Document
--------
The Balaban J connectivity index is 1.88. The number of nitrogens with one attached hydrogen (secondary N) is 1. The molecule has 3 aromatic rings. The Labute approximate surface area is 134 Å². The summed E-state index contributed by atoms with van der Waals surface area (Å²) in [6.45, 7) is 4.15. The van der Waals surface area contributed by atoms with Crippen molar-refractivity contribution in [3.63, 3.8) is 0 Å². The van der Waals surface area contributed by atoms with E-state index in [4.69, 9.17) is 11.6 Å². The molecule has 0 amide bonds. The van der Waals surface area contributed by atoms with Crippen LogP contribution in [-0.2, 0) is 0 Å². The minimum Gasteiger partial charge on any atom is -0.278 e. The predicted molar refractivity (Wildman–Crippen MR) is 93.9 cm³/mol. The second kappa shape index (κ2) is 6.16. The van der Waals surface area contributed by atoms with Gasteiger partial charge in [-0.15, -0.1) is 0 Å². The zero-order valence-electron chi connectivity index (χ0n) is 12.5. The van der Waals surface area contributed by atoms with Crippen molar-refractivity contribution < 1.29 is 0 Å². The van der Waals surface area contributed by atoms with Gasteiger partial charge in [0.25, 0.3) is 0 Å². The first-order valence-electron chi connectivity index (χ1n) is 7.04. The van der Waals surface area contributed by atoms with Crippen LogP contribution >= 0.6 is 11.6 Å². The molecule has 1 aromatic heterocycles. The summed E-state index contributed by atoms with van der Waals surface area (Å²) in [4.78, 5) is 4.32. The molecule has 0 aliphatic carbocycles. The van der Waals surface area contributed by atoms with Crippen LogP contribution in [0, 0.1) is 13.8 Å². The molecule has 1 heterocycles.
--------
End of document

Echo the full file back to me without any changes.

The Balaban J connectivity index is 1.88. The number of nitrogens with one attached hydrogen (secondary N) is 1. The molecule has 3 aromatic rings. The Labute approximate surface area is 134 Å². The summed E-state index contributed by atoms with van der Waals surface area (Å²) in [6.45, 7) is 4.15. The van der Waals surface area contributed by atoms with Crippen molar-refractivity contribution in [3.63, 3.8) is 0 Å². The van der Waals surface area contributed by atoms with E-state index in [4.69, 9.17) is 11.6 Å². The molecule has 0 amide bonds. The van der Waals surface area contributed by atoms with Crippen LogP contribution in [-0.2, 0) is 0 Å². The minimum Gasteiger partial charge on any atom is -0.278 e. The predicted molar refractivity (Wildman–Crippen MR) is 93.9 cm³/mol. The second kappa shape index (κ2) is 6.16. The van der Waals surface area contributed by atoms with Gasteiger partial charge in [-0.15, -0.1) is 0 Å². The zero-order valence-electron chi connectivity index (χ0n) is 12.5. The van der Waals surface area contributed by atoms with Crippen molar-refractivity contribution < 1.29 is 0 Å². The van der Waals surface area contributed by atoms with Gasteiger partial charge in [0.25, 0.3) is 0 Å². The first-order valence-electron chi connectivity index (χ1n) is 7.04. The van der Waals surface area contributed by atoms with Crippen LogP contribution >= 0.6 is 11.6 Å². The molecule has 1 aromatic heterocycles. The summed E-state index contributed by atoms with van der Waals surface area (Å²) in [4.78, 5) is 4.32. The molecule has 0 aliphatic carbocycles. The van der Waals surface area contributed by atoms with Crippen LogP contribution in [0, 0.1) is 13.8 Å². The molecule has 1 heterocycles.